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It was the beginning of this new school year when I started to “revamp” my academic workflow, which has been very digital since the dawn of my dissertation research. There are tons of articles you can find online about digital workflow for academics, e.g., this post, this one, this post involving LaTeX, etc. For me, there are a few essential things I want to achieve in my workflow:

  • Capture: Easily capture references from the Web, including Google Scholar, journal webpages, and my university library, into my personal reference library. More efficient ways of importing PDF files will be sweet.
  • Storage on the cloud: Store both bibliographic information (i.e., metadata) and the PDF files on the cloud for ubiquitous access.
  • Read (everywhere) + portable annotations: I wish to read on my Mac, iPad, and iPhone, even though I mostly read on my Mac. More importantly, I do not want my annotations to the documents to be locked in closed ecosystems (e.g., Adobe Reader, Mendeley’s PDF annotator). I want all my annotations to be portable. A fancier way to say this is to give annotations their own independent lives as conceptual artifacts open to be connected with other artifacts.
  • Automation: I wish to automate steps of my workflow as much as possible, while spending minimal time to engineer automation by myself. For example, I wish to piece together annotations and bibliographic information together into annotated bibliographies.
  • Collaborative writing at one place: Writing collaboratively is essential to me. Writing in LaTeX does not work for me because colleagues in my field(s) typically do not use it. Writing using Markdown and Scrivener is also fine, but again, more appropriate for individual writing tasks. Writing in MS Word is a pain, especially when comments explode after a few exchanges; and that’s when it crashes on my Mac.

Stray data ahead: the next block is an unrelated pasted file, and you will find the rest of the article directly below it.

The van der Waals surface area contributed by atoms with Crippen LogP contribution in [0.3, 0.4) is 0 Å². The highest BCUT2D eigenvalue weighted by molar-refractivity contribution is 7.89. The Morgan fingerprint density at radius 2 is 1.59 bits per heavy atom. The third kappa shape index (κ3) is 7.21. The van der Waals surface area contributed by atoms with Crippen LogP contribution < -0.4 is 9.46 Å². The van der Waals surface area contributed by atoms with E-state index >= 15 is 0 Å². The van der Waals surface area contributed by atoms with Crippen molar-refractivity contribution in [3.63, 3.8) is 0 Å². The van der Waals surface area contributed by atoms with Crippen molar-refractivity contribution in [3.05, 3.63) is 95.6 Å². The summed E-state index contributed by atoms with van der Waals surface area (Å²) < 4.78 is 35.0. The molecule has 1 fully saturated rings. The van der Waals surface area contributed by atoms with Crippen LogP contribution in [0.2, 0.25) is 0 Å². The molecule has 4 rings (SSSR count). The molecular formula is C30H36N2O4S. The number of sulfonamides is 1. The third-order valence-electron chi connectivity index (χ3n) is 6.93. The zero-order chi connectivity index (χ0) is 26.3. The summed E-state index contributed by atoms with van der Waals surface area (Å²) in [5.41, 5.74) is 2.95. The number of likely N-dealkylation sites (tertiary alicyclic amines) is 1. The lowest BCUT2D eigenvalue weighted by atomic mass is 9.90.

Before this semester, I was using a pretty sophisticated workflow depending on Mendeley (for biblio capturing & storage), Dropbox (for storage), Skim + PDFExpert (for reading and annotation), and some R scripts (for automation). Theses tools support my efforts to ‘publish’ some of my raw notes online, just as an integrated component as my workflow. However, I struggled when writing collaboratively with colleagues. I was either stuck with MS Word and ended with a file name like this. Or, I need to insert reference after-the-fact when writing in Google Docs.

Things have improved after trying Paperpile, a fairly new tool for reference management. It comes with MetaPDF, which allows you to read & annotate PDFs in browsers and, more importantly, exporting annotations into various formats. For storage, Paperpile integrates with Google Drive, so that your PDF files are all synced through Drive. In addition, it integrates with Google Docs through an add-on! The whole design seems very intuitive to me and reflects much thinking to make our life easier.

Below is a 9-min video I made for colleagues in a faculty writing group. It describes three things: (1) basic interface; (2) capturing references from the Web; and (3) inserting citations into Google Docs. More tutorials may follow…

Disclaimer: I am not affiliated with Paperpile in what-so-ever manner.

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Bodong Chen



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Bodong Chen, University of Minnesota

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